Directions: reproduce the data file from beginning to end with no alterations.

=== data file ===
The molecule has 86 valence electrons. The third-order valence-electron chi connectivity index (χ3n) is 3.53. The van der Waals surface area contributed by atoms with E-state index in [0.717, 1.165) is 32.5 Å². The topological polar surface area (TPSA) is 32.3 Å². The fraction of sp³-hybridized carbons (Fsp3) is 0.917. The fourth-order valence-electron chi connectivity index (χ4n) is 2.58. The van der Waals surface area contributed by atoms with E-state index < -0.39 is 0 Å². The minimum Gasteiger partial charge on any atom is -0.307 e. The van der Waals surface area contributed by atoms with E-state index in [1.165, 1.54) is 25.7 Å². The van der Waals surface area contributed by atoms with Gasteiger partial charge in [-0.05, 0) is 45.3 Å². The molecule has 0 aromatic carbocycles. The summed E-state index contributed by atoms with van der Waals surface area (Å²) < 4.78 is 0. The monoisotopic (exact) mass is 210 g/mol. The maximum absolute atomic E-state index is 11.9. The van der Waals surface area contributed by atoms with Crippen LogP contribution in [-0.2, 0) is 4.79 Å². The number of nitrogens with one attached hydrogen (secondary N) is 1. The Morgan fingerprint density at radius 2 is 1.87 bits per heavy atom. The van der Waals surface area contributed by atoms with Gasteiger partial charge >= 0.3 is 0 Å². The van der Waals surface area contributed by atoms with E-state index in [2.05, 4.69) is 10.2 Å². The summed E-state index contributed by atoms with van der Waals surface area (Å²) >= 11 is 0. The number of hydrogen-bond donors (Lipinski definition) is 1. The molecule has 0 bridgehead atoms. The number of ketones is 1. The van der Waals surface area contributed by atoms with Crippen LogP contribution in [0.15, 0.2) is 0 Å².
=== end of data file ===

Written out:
The molecule has 86 valence electrons. The third-order valence-electron chi connectivity index (χ3n) is 3.53. The van der Waals surface area contributed by atoms with E-state index in [0.717, 1.165) is 32.5 Å². The topological polar surface area (TPSA) is 32.3 Å². The fraction of sp³-hybridized carbons (Fsp3) is 0.917. The fourth-order valence-electron chi connectivity index (χ4n) is 2.58. The van der Waals surface area contributed by atoms with E-state index < -0.39 is 0 Å². The minimum Gasteiger partial charge on any atom is -0.307 e. The van der Waals surface area contributed by atoms with E-state index in [1.165, 1.54) is 25.7 Å². The van der Waals surface area contributed by atoms with Gasteiger partial charge in [-0.05, 0) is 45.3 Å². The molecule has 0 aromatic carbocycles. The summed E-state index contributed by atoms with van der Waals surface area (Å²) < 4.78 is 0. The monoisotopic (exact) mass is 210 g/mol. The maximum absolute atomic E-state index is 11.9. The van der Waals surface area contributed by atoms with Crippen LogP contribution in [-0.2, 0) is 4.79 Å². The number of nitrogens with one attached hydrogen (secondary N) is 1. The Morgan fingerprint density at radius 2 is 1.87 bits per heavy atom. The van der Waals surface area contributed by atoms with Gasteiger partial charge >= 0.3 is 0 Å². The van der Waals surface area contributed by atoms with E-state index in [2.05, 4.69) is 10.2 Å². The summed E-state index contributed by atoms with van der Waals surface area (Å²) >= 11 is 0. The number of hydrogen-bond donors (Lipinski definition) is 1. The molecule has 0 bridgehead atoms. The number of ketones is 1. The van der Waals surface area contributed by atoms with Crippen LogP contribution in [0.15, 0.2) is 0 Å².